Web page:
Enabling technologies clearly provides huge value through innovation as the genesis of the idea is typically deep-rooted with tech.  This has created an industry of budding entrepreneurs looking to change the world!  From Subject Matter Experts (SME’s) taking the bold step to challenge themselves by moving out of their comfort zones to brilliant minds with strong coding skills developing incredible tech that they apply to an industry to showcase the value of the innovation.  They truly understand the scale of the opportunity with a clear vision of the Total Addressable Market (TAM).  We have witnessed so many examples of how technology can influence and improve the world to create a more homogenous approach to change and benefit from the ‘new way’ of working.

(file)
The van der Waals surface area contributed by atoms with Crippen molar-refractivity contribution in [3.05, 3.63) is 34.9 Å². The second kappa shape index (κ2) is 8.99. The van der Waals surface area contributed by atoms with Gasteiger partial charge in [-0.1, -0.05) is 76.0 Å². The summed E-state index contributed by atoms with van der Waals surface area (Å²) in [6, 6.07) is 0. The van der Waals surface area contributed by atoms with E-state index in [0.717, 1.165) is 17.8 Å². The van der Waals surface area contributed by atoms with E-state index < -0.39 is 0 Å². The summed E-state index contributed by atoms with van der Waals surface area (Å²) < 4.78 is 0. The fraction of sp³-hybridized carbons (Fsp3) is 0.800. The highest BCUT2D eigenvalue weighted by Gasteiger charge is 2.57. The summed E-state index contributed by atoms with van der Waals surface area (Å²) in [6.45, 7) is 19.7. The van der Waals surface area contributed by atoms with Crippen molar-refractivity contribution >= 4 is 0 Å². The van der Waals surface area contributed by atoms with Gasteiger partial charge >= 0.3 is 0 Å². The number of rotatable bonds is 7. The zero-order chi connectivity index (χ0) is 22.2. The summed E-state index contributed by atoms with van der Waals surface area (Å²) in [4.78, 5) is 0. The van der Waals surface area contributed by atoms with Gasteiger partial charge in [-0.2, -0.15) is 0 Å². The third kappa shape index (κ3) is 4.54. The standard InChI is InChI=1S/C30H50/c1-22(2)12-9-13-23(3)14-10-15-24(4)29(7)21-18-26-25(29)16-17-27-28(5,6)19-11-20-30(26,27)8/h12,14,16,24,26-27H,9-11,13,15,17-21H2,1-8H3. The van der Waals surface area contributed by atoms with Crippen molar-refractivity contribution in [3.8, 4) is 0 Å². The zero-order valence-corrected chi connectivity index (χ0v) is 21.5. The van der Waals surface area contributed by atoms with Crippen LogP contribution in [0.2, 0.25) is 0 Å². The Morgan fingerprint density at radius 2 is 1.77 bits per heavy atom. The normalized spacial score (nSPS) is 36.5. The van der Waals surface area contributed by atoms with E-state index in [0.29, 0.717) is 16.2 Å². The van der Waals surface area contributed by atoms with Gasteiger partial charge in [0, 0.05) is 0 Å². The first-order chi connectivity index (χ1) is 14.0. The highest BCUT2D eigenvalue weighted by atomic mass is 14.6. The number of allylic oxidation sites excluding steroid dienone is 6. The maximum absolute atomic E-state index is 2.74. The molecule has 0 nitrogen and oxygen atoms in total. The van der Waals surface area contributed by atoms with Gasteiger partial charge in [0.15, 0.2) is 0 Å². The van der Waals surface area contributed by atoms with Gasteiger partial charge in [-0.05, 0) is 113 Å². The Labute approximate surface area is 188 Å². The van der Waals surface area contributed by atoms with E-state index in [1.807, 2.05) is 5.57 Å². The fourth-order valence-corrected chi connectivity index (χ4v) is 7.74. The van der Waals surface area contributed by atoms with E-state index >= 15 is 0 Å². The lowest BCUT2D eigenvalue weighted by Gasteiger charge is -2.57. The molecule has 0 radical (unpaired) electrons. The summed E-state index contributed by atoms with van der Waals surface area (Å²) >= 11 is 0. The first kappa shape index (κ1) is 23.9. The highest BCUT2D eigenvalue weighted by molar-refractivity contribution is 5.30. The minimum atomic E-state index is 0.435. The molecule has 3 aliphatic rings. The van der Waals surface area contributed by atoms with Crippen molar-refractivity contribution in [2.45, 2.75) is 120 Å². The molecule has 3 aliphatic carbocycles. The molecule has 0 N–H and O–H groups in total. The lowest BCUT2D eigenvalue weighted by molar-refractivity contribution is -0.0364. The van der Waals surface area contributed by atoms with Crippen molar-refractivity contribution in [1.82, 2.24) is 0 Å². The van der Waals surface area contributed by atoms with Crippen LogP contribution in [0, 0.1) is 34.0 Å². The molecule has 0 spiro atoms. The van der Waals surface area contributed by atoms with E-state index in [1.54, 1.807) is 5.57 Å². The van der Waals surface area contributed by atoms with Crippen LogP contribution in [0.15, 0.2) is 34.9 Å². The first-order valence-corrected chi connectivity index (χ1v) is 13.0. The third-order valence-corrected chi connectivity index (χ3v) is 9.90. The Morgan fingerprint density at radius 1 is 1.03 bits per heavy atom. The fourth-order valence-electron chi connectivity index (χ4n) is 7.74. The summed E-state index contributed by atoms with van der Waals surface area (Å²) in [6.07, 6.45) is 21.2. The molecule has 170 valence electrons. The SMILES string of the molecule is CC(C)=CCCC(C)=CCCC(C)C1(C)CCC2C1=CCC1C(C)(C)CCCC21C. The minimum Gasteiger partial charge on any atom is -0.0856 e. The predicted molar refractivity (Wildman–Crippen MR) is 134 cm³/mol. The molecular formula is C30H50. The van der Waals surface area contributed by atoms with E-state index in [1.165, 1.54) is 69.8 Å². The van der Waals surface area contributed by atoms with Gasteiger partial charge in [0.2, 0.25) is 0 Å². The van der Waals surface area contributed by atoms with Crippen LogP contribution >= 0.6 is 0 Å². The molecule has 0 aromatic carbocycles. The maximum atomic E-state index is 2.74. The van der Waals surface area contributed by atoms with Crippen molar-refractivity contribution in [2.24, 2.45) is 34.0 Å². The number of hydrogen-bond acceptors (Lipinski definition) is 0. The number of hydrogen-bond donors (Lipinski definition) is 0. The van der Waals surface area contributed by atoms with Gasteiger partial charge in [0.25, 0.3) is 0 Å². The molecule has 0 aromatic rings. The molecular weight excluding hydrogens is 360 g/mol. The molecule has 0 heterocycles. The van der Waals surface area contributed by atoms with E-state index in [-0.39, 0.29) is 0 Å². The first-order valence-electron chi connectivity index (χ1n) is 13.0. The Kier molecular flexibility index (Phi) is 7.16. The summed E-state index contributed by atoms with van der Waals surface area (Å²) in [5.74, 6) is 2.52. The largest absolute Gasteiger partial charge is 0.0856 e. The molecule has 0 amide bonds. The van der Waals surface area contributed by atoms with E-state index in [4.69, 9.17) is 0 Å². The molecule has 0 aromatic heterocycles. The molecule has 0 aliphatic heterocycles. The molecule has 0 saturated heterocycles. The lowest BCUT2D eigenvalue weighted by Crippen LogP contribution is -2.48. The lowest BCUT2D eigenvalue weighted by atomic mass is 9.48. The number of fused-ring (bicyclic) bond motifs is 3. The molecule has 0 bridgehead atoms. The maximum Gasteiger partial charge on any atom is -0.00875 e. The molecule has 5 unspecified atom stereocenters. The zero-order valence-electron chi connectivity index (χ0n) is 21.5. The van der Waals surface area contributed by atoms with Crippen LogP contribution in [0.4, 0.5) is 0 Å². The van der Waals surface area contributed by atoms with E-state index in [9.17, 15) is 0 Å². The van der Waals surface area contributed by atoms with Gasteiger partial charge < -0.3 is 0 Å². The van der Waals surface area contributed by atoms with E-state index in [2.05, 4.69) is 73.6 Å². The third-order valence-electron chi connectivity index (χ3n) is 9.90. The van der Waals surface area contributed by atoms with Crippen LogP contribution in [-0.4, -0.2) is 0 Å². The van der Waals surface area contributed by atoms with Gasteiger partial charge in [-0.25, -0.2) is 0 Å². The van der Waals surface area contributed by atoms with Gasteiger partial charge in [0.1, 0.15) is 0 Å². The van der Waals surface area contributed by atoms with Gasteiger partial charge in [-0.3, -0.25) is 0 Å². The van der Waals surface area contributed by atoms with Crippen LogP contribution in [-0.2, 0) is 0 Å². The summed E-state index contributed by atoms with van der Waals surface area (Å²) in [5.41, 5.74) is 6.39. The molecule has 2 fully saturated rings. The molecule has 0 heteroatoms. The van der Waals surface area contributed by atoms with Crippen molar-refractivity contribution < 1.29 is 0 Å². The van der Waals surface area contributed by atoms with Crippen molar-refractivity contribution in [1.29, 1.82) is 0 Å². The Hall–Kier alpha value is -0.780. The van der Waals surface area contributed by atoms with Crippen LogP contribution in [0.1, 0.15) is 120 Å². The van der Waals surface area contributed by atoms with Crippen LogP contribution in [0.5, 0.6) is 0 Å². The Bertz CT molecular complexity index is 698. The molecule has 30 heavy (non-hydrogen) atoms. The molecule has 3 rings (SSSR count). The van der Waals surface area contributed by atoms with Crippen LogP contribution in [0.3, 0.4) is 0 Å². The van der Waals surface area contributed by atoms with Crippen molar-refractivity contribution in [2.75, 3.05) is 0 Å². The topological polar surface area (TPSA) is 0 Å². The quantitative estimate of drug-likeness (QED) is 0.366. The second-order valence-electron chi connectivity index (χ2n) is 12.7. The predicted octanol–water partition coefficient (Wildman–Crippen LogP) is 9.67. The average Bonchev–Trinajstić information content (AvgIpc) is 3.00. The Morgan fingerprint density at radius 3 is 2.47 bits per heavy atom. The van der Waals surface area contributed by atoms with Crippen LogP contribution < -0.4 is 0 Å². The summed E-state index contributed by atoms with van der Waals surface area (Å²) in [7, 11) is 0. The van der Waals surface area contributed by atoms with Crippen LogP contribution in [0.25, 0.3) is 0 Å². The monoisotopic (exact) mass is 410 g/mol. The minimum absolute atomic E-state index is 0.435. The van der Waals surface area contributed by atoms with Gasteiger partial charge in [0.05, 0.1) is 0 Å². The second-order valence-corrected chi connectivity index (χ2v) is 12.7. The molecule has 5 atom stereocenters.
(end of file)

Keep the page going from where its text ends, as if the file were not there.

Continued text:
When you demonstrate this with the benefits that the tech provides, such as large-scale efficiencies, risk mitigation, improved and easier learning & development tools to help humans become smarter and move up the value chain, it’s easy to see why investors get excited with the opportunities and the recent vogue of large-scale growth funds.

Whilst we continue to learn from our mistakes, and there are many examples of ‘car crash investments’, I still go back to the simple premise that business is business.  ‘Smelling’ opportunities or premonitions of potential threats or risks cannot be taught that easily if at all.  Metrics and management will always help to build a business but having the true entrepreneurial flair of what to do when and how is fundamentally what makes a business a success.